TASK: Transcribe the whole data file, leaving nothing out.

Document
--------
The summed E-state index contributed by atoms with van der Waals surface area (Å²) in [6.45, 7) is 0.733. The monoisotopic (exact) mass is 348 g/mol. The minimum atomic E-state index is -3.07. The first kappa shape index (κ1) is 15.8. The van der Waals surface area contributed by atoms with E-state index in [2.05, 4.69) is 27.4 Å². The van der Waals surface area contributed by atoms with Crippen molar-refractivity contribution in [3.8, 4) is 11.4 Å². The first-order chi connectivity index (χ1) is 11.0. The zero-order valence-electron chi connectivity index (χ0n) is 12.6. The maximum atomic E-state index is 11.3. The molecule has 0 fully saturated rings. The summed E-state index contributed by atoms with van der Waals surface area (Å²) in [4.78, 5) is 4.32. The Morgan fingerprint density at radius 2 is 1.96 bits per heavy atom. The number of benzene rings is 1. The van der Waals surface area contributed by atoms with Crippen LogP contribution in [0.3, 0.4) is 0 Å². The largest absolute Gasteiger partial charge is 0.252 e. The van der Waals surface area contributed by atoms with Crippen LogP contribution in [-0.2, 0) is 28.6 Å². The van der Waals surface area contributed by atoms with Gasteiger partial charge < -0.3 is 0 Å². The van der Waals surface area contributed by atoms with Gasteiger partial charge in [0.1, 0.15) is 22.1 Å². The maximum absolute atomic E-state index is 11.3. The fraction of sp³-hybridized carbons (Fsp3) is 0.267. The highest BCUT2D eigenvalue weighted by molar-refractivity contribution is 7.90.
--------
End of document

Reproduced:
The summed E-state index contributed by atoms with van der Waals surface area (Å²) in [6.45, 7) is 0.733. The monoisotopic (exact) mass is 348 g/mol. The minimum atomic E-state index is -3.07. The first kappa shape index (κ1) is 15.8. The van der Waals surface area contributed by atoms with E-state index in [2.05, 4.69) is 27.4 Å². The van der Waals surface area contributed by atoms with Crippen molar-refractivity contribution in [3.8, 4) is 11.4 Å². The first-order chi connectivity index (χ1) is 11.0. The zero-order valence-electron chi connectivity index (χ0n) is 12.6. The maximum atomic E-state index is 11.3. The molecule has 0 fully saturated rings. The summed E-state index contributed by atoms with van der Waals surface area (Å²) in [4.78, 5) is 4.32. The Morgan fingerprint density at radius 2 is 1.96 bits per heavy atom. The number of benzene rings is 1. The van der Waals surface area contributed by atoms with Crippen LogP contribution in [0.3, 0.4) is 0 Å². The largest absolute Gasteiger partial charge is 0.252 e. The van der Waals surface area contributed by atoms with Crippen LogP contribution in [-0.2, 0) is 28.6 Å². The van der Waals surface area contributed by atoms with Gasteiger partial charge < -0.3 is 0 Å². The van der Waals surface area contributed by atoms with Gasteiger partial charge in [0.1, 0.15) is 22.1 Å². The maximum absolute atomic E-state index is 11.3. The fraction of sp³-hybridized carbons (Fsp3) is 0.267. The highest BCUT2D eigenvalue weighted by molar-refractivity contribution is 7.90.